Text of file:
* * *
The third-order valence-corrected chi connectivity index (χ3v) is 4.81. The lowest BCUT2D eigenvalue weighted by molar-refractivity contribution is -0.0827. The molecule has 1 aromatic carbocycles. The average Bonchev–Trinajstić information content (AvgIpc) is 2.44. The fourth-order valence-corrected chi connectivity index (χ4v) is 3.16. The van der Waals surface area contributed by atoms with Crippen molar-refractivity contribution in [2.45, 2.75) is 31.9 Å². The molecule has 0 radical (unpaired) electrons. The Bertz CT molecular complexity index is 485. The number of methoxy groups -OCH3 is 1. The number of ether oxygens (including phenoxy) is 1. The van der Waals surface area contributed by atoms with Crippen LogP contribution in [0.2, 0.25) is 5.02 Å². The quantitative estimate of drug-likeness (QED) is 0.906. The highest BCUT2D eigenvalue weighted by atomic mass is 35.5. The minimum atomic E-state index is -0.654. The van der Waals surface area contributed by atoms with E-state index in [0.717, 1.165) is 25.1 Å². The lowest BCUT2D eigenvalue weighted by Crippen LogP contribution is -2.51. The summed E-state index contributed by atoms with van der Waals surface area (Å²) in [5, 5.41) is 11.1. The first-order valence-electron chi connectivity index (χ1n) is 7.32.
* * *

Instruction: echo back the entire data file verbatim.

The third-order valence-corrected chi connectivity index (χ3v) is 4.81. The lowest BCUT2D eigenvalue weighted by molar-refractivity contribution is -0.0827. The molecule has 1 aromatic carbocycles. The average Bonchev–Trinajstić information content (AvgIpc) is 2.44. The fourth-order valence-corrected chi connectivity index (χ4v) is 3.16. The van der Waals surface area contributed by atoms with Crippen molar-refractivity contribution in [2.45, 2.75) is 31.9 Å². The molecule has 0 radical (unpaired) electrons. The Bertz CT molecular complexity index is 485. The number of methoxy groups -OCH3 is 1. The number of ether oxygens (including phenoxy) is 1. The van der Waals surface area contributed by atoms with Crippen LogP contribution in [0.2, 0.25) is 5.02 Å². The quantitative estimate of drug-likeness (QED) is 0.906. The highest BCUT2D eigenvalue weighted by atomic mass is 35.5. The minimum atomic E-state index is -0.654. The van der Waals surface area contributed by atoms with E-state index in [0.717, 1.165) is 25.1 Å². The lowest BCUT2D eigenvalue weighted by Crippen LogP contribution is -2.51. The summed E-state index contributed by atoms with van der Waals surface area (Å²) in [5, 5.41) is 11.1. The first-order valence-electron chi connectivity index (χ1n) is 7.32.